Deduplicating 999896 items sequentially took 591.367755ms
Deduplicating 999896 items in parallel took 3.632163332s

In release mode:

Deduplicating 999882 items sequentially took 60.152989ms
Deduplicating 999882 items in parallel took 279.821825ms

Running the same code on a recent M1 MacBook shows about a 3x speed-up, but deduplicating sequentially is still considerably faster.


Thanks for the detailed reply. I guess multithreaded inserts are slower than single threaded inserts into hashmaps due to not being able to write to a memory location at the same time.

I am looking into other implementations of hashmaps. I don't care about hash security or data order because I only want to deduplicate keys in the hashmap. Is there a crate similar to nohash-hasher for fast hashes? It seems to be abandoned.

Are you actually looking into other implementations of hashmaps or just hashers?

What kind of maintenance do you expect for a crate like that? It does something extremely simple. The actual code is like ~150 lines and it's mostly boilerplate.

1 Like

Assuming you don't actually want a HashMap, but only want to use it to drop duplicates, this might be a starting point.

I was actually able to get a tiny speedup here over the baseline by splitting the data into buckets, such that duplicate values are guaranteed to fall in the same bucket.

There are lots of ways you could do better, especially if you are willing to sacrifice precision! :slight_smile:

...Actually, I found that if you increase the workload until it takes a full 1 second to run the sequential version, the parallel version runs in 300ms — 3x faster! On my machine, anyway.


I am looking for hashmaps that support multithreading (splitting and joining threads), AVX optimization (certain instructions can write to multiple memory locations at the same time), and support identity hash function.

I am not familiar with Rust rayon. Do the threads join one by one O(n-1) or join in parallel O(log2(n)) for the bucketing?

Rayon will be logarithmic.

Overall, the rayon approach heavily depends on how much deduplication there will actually be. If a lot of items survive, then you spend a lot more time merging and reallocating in the reduce step. We have some benchmarks in the rayon repo of different collect strategies we tried:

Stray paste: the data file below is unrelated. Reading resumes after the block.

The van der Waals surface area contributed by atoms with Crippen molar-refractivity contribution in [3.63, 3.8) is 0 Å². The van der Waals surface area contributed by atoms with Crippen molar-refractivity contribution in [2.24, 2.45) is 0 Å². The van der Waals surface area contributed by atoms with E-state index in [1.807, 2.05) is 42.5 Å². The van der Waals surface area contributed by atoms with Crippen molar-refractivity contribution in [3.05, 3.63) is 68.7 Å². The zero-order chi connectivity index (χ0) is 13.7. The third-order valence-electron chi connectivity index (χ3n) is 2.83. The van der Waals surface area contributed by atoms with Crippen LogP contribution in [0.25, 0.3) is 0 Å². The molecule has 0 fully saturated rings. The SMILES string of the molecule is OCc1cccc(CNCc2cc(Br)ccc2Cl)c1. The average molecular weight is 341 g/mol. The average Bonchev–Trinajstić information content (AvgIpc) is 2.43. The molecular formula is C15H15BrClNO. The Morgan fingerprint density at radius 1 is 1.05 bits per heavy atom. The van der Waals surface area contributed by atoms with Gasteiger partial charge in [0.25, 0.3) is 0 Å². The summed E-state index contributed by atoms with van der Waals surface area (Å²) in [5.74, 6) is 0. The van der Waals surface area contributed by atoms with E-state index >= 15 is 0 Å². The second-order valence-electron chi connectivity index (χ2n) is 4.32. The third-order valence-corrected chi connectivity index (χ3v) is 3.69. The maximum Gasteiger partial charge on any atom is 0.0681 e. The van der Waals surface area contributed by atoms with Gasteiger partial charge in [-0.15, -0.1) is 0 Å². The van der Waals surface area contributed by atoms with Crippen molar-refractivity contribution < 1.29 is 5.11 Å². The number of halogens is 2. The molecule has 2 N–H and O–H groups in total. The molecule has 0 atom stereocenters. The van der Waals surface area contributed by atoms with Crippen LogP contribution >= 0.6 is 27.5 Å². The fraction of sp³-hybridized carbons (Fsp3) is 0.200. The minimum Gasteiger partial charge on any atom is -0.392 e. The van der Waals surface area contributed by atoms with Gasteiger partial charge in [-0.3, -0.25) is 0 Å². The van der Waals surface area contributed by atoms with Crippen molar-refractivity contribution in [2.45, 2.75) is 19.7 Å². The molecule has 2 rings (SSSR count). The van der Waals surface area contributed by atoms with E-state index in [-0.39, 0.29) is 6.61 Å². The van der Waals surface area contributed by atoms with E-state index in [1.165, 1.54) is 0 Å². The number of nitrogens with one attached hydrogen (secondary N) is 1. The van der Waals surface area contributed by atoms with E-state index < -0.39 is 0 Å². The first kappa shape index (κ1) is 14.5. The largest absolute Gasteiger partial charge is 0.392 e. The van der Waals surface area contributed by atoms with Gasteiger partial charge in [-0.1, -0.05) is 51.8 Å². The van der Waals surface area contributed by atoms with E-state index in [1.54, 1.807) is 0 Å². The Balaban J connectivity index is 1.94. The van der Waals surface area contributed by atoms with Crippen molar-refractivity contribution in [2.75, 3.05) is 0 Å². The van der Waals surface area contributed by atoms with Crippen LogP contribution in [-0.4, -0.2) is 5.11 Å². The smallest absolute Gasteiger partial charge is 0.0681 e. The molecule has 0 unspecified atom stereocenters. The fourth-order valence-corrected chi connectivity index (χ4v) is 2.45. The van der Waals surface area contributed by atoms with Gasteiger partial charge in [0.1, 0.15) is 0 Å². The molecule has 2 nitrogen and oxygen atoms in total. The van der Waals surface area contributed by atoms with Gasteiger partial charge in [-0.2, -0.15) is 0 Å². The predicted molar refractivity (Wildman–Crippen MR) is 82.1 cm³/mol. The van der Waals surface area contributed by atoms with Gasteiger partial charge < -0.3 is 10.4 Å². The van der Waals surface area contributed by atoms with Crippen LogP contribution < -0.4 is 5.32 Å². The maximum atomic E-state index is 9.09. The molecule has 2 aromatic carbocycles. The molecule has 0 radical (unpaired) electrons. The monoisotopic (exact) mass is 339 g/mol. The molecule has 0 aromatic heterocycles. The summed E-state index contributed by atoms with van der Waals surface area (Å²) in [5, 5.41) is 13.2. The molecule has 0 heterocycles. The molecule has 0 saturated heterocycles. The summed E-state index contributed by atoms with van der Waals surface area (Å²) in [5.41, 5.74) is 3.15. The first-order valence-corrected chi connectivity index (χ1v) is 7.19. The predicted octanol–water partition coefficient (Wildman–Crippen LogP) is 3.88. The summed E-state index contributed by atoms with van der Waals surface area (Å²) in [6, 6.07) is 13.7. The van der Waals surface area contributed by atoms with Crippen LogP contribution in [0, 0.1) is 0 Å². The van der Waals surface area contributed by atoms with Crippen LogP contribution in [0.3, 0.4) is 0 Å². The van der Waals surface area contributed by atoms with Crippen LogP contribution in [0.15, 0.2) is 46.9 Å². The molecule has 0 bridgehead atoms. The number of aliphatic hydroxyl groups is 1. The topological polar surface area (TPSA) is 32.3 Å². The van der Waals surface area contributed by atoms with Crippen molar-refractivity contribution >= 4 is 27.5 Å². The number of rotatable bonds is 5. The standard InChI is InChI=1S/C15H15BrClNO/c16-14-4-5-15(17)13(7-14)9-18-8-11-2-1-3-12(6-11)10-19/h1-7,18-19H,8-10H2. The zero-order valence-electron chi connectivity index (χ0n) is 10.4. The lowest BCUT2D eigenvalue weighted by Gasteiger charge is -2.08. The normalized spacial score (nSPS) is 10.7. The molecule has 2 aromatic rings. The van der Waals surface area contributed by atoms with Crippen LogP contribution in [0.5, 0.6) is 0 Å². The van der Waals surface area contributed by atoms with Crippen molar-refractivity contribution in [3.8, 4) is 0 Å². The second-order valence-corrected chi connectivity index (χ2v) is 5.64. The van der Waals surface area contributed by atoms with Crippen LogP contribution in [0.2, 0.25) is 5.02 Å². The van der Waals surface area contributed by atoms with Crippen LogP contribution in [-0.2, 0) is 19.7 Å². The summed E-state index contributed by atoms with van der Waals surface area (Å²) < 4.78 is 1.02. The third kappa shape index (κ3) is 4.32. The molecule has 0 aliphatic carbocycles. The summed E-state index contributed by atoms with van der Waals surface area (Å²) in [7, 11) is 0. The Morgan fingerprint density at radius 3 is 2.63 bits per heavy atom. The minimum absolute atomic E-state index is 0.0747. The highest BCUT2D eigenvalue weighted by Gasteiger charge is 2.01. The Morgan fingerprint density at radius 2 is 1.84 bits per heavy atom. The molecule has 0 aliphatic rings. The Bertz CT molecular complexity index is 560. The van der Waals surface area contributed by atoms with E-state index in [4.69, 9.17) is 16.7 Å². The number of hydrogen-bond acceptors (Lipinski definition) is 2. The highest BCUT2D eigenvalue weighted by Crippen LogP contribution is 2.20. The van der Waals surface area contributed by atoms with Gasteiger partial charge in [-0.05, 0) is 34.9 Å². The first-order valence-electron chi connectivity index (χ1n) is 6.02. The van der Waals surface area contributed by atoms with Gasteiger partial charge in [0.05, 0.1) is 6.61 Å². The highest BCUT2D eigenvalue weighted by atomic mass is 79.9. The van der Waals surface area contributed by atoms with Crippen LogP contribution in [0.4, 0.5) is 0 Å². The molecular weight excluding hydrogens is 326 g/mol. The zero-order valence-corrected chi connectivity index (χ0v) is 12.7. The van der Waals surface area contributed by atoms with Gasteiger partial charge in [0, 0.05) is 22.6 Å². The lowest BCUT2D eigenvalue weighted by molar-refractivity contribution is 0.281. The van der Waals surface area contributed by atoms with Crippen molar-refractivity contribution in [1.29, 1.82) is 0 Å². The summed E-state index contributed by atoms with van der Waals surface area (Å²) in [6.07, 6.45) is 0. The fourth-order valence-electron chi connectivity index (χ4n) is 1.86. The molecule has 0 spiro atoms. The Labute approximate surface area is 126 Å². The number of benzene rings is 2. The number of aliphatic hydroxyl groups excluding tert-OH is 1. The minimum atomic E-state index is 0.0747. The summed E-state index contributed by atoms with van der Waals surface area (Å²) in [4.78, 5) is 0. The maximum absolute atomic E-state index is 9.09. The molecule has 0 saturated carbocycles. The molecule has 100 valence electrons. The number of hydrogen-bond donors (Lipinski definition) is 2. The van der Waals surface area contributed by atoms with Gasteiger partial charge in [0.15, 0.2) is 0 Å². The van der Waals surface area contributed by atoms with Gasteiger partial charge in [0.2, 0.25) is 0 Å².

test map_collect::i_mod_10_to_i::with_collect                           ... bench:   2,158,359 ns/iter (+/- 64,941)
test map_collect::i_mod_10_to_i::with_fold                              ... bench:     456,081 ns/iter (+/- 16,461)
test map_collect::i_mod_10_to_i::with_fold_vec                          ... bench:     575,579 ns/iter (+/- 29,454)
test map_collect::i_mod_10_to_i::with_linked_list_collect               ... bench:   4,327,805 ns/iter (+/- 261,511)
test map_collect::i_mod_10_to_i::with_linked_list_collect_vec           ... bench:   2,350,412 ns/iter (+/- 101,515)
test map_collect::i_mod_10_to_i::with_linked_list_collect_vec_sized     ... bench:   2,413,770 ns/iter (+/- 119,020)
test map_collect::i_mod_10_to_i::with_linked_list_map_reduce_vec_sized  ... bench:   2,382,592 ns/iter (+/- 83,305)
test map_collect::i_mod_10_to_i::with_mutex                             ... bench:  28,778,848 ns/iter (+/- 2,216,573)
test map_collect::i_mod_10_to_i::with_mutex_vec                         ... bench:   6,243,400 ns/iter (+/- 1,033,037)
test map_collect::i_mod_10_to_i::with_vec_vec_sized                     ... bench:   2,442,997 ns/iter (+/- 149,437)
test map_collect::i_to_i::with_collect                                  ... bench:   3,875,987 ns/iter (+/- 127,681)
test map_collect::i_to_i::with_fold                                     ... bench:  12,839,940 ns/iter (+/- 1,007,096)
test map_collect::i_to_i::with_fold_vec                                 ... bench:  12,852,246 ns/iter (+/- 1,583,942)